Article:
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Question is to :

Find the number of Normal subgroups of a nonabelian group $G$ of order $21$ other than $\{e\}$ and $G$.

What I have done so far is :

As $|G|=21=3\cdot7$ we have :

No. of sylow $3$ subgroups $1+3k$ dividing $7$ leaving out possibilities $1$ or $7$

No. of sylow $7$ subgroups $1+7k$ dividing $3$ leaving out only possibilities $1$.

So, we have a unique sylow $7$ subgroup and so it is normal.

I remember somehow that any normal group should come from a normal sylow subgroup or something like that.

S0, I prefer to conclude there is only one Normal subgroup for a non abelian group of order $21$.

Please let me know if this is true and please help me to fill that gap :

I remember somehow that any normal group should come from a normal sylow subgroup or something like that.

Thank you.

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  • $\begingroup$ I hope this post is usefull for you math.stackexchange.com/questions/117500/… $\endgroup$ – chuyenvien94 Dec 22 '13 at 11:42
  • $\begingroup$ The answer is correct, since if the $3$ -Sylow subgroup is normal, you can show that $G$ is cyclic (and therefore abelian). $\endgroup$ – Ludolila Dec 22 '13 at 11:42
  • $\begingroup$ @chuyenvien94 : Thank you for the link :) $\endgroup$ – user87543 Dec 22 '13 at 11:44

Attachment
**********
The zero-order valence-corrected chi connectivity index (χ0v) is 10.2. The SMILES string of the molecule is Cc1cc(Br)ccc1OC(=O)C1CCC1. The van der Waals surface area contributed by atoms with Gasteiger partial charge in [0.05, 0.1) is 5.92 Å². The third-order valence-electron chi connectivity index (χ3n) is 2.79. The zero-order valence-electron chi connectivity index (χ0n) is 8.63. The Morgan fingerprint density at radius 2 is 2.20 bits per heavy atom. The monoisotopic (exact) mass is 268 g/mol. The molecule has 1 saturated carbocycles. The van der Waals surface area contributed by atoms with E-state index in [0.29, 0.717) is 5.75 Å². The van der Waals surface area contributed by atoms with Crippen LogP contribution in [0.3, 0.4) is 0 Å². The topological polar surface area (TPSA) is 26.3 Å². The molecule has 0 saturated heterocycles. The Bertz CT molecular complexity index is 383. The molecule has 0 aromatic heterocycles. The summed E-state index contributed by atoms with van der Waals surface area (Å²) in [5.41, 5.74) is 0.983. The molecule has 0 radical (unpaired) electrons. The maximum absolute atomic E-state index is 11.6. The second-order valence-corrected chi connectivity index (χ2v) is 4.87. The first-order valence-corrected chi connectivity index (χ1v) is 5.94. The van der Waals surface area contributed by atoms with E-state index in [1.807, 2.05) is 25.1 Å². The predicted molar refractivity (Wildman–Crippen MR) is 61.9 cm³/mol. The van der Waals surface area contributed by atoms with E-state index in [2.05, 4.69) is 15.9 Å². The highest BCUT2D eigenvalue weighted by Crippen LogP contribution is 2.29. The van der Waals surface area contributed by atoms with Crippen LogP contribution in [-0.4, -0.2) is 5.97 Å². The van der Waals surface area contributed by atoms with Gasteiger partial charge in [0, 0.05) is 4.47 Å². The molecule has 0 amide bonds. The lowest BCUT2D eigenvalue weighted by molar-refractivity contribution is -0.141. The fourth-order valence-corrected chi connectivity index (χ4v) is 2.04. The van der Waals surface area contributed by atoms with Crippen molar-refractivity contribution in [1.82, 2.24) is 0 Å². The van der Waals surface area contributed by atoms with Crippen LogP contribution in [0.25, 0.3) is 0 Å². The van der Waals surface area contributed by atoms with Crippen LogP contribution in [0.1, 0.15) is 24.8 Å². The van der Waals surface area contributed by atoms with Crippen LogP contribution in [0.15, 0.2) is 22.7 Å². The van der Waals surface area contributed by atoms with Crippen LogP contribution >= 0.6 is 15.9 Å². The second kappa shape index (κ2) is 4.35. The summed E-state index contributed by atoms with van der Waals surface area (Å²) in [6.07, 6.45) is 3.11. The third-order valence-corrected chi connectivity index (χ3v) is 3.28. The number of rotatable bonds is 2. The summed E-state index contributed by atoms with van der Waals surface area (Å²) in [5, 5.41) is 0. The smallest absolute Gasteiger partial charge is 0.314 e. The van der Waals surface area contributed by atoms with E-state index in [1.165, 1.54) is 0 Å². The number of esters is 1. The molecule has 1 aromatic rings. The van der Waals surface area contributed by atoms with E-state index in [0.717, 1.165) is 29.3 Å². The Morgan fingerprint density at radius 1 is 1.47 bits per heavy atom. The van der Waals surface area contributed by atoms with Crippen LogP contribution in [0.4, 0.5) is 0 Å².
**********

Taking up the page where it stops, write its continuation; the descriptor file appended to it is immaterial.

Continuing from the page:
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    $\begingroup$ The order of a non-trivial subgroup is either $3$ or $7$. Any group of order $3$ (in this case) is a $3$-Sylow subgroup... (Same goes for order $7$). So what other options you have? $\endgroup$ – Ludolila Dec 22 '13 at 11:48
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    $\begingroup$ @srijan : yes yes.. No hard feelings... :) $\endgroup$ – user87543 Dec 22 '13 at 11:54
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To sum up the comments:

There is a normal subgroup of order $7$ (the $7$-Sylow subgroup). The $3$-Sylow subgroup is not normal, since otherwise $G$ would be cyclic (and therefore abelian).

Any non trivial (normal) subgroup is of order $3$ or $7$, and thus has to be a Sylow subgroup (in this particular case).

To conclude: $G$ has only one non-trivial normal subgroup.

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  • $\begingroup$ Sorry that i have taken back my "Accept"... My Actual intention was to study my vague idea "I remember somehow that any normal group should come from a normal sylow subgroup or something like that"... Please help me to see this $\endgroup$ – user87543 Dec 22 '13 at 12:47
  • $\begingroup$ Well there is a connection between Sylow subgroups of a group and its normal subgroups, but it doesn't apply here (I think...). The connection is as follows: let $G$ be a group and $P$ is one of its Sylow-subgroups. Then if $N$ is a normal subgroup of $G$, the intersection $N \cap P$ is a Sylow-subgroup of $N$. $\endgroup$ – Ludolila Dec 23 '13 at 14:54
  • $\begingroup$ @ludolia : Yes Yes... This makes perfect sense.. Thank you :) $\endgroup$ – user87543 Dec 24 '13 at 1:58

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